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Showing posts from April, 2013

Pain and Gain (2013)

Pain and Gain (2013)

No film which can at all remind you from where Ronald Regan-era began to about the termination of the first incarnation of Tiger Woods -- all muscle, arrogance, and domination -- is going to really seem a Depression-era film, where stupid willfulness is going to be showcased simply as a sort of madness the hopeless adopt to believe they've got a chance in the world. In this film you've got Michael Bay as director, a bunch of body-builders as the main protagonists, and as well a very A-team-reminiscent van as home-base, so you basically get what you'd expect out of an 80's/90's film -- if you can amass a signfiicant amount of stupid wilfulness, you'll be treated as a meteor that's got to be allowed to destroy it's loaded-up fuel content of others' carefully procured affairs. If you show enough of yourself while daring to equivocate with them, it's "dispatch" for you -- as appropriately happens to the Miami porn-king,…

Place Beyond the Pines

Place Beyond the Pines One might be tempted to say that after seeing this film what you’ll want to be is a good parent – being there for you child, so he doesn’t go astray – but this isn’t really foremost what this film communicates. Instead, it is really more about automatizing, exerting yourself against the pull of others, and experiencing how your self-assertion forces others to adjust to your insistent sense of purpose.
We encounter Ryan Gosling’s Luke as he is about to take part in a circus act, where he spins about in a circle cage, intertwining his motorbike with two others in angry-bee-but-still-beautiful kaleidoscope patterns. The camera doesn’t enter the cage with him; we stop short outside – but however fantastic an ability he has as a performer we get that this is a skill one can acquire eventually, if bike-riding is your natural bent. In short, there’s no adventure in it for him, however much it does require a moment of “steadying” before going on. There is no real adventu…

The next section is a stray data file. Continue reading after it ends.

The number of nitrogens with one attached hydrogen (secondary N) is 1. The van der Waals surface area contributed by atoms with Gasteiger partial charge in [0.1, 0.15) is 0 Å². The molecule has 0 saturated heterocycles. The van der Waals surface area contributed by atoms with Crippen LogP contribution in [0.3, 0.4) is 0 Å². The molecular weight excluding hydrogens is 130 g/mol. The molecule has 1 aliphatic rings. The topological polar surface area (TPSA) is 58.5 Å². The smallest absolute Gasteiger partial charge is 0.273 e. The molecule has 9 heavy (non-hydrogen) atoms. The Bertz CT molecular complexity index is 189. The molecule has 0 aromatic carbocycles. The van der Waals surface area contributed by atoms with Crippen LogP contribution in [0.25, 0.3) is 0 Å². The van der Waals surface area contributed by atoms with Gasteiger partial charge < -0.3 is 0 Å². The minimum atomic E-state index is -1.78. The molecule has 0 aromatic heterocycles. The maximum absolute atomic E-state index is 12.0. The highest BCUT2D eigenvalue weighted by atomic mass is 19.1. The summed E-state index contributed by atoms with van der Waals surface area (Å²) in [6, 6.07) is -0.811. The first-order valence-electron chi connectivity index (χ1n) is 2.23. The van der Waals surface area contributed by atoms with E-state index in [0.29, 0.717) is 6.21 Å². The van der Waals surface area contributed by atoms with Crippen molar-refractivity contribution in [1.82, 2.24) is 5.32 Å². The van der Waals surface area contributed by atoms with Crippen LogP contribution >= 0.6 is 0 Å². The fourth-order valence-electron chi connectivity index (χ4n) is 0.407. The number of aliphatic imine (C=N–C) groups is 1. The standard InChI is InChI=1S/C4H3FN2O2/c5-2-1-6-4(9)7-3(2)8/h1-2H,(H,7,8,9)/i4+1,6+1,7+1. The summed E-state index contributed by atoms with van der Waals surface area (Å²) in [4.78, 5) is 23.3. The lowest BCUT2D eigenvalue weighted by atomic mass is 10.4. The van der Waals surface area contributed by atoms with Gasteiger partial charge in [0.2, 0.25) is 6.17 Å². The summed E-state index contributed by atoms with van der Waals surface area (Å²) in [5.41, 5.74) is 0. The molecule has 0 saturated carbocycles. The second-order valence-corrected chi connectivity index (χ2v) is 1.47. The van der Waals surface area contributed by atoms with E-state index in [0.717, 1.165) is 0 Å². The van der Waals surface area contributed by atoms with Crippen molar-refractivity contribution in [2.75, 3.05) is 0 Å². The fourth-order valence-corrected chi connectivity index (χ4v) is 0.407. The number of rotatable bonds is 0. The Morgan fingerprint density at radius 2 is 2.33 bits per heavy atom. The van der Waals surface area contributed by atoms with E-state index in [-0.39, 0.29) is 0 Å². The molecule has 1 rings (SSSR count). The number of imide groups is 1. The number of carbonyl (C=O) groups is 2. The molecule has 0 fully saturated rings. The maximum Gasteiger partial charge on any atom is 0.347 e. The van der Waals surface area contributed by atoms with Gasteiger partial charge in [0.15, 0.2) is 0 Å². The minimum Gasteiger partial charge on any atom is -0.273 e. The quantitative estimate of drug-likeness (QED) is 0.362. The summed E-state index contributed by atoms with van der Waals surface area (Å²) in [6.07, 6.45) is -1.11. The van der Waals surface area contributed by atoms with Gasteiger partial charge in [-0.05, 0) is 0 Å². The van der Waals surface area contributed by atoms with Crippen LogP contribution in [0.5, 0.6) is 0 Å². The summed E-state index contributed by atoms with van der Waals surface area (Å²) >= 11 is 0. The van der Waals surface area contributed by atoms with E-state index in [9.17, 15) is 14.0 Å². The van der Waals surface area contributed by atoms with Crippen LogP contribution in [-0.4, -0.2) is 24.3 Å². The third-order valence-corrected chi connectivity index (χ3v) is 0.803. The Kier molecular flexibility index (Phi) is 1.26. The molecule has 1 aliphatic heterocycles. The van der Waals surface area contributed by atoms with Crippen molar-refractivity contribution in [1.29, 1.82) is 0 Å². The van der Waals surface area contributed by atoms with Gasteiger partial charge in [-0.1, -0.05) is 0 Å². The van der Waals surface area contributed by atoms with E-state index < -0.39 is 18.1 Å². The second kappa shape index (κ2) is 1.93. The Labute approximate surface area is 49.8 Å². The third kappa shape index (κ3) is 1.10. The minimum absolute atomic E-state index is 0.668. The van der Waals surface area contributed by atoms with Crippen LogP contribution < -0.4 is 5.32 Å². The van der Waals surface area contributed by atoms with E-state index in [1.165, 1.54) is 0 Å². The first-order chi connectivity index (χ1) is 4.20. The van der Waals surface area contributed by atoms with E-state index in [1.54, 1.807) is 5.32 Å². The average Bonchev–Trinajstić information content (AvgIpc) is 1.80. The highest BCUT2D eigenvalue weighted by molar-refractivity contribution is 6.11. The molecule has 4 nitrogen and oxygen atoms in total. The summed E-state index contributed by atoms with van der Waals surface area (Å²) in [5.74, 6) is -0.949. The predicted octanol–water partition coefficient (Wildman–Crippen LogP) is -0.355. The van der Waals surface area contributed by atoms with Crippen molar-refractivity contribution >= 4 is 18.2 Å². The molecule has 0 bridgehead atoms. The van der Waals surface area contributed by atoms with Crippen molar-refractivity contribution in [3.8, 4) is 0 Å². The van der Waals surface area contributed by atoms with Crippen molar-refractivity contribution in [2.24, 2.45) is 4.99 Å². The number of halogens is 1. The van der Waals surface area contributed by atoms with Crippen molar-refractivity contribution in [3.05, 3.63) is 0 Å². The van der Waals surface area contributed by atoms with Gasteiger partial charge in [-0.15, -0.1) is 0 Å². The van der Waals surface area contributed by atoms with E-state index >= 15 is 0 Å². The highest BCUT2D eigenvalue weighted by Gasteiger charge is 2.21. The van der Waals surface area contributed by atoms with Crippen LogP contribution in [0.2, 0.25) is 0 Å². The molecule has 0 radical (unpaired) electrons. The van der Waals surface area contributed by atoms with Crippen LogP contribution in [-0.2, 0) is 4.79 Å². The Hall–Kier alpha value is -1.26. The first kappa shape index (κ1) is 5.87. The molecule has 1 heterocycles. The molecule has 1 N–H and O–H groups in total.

Oblivion (2013)

Oblivion How many films exist where there are two worlds a protagonist will exist in—the first, ostensibly superior, almost always cleaner, but really corrupt, and the second, more raw – if not also dingier – but really the last remaining refuge of humane community? Lots and lots, of course, and Oblivion is another, and belongs with probably the whole host of those which don’t really convince that the hero doesn’t actually forego the more appealing world. The two worlds in this film are the first one, where he’s essentially living in a Tony Stark pad, with his very pretty Pepper, who, we note – just as we note with Pepper – comes close-enough to being his age-equivalent. Good for the Tom Cruise in this world, for conquering his fear of intimacy of older women for the pleasure in mature company! He has a hankering for old ways of the past, which makes him not so much sentimental as cherishing, but which could look to become obsessive: witness his whole lake-cabin thing. And she has, or …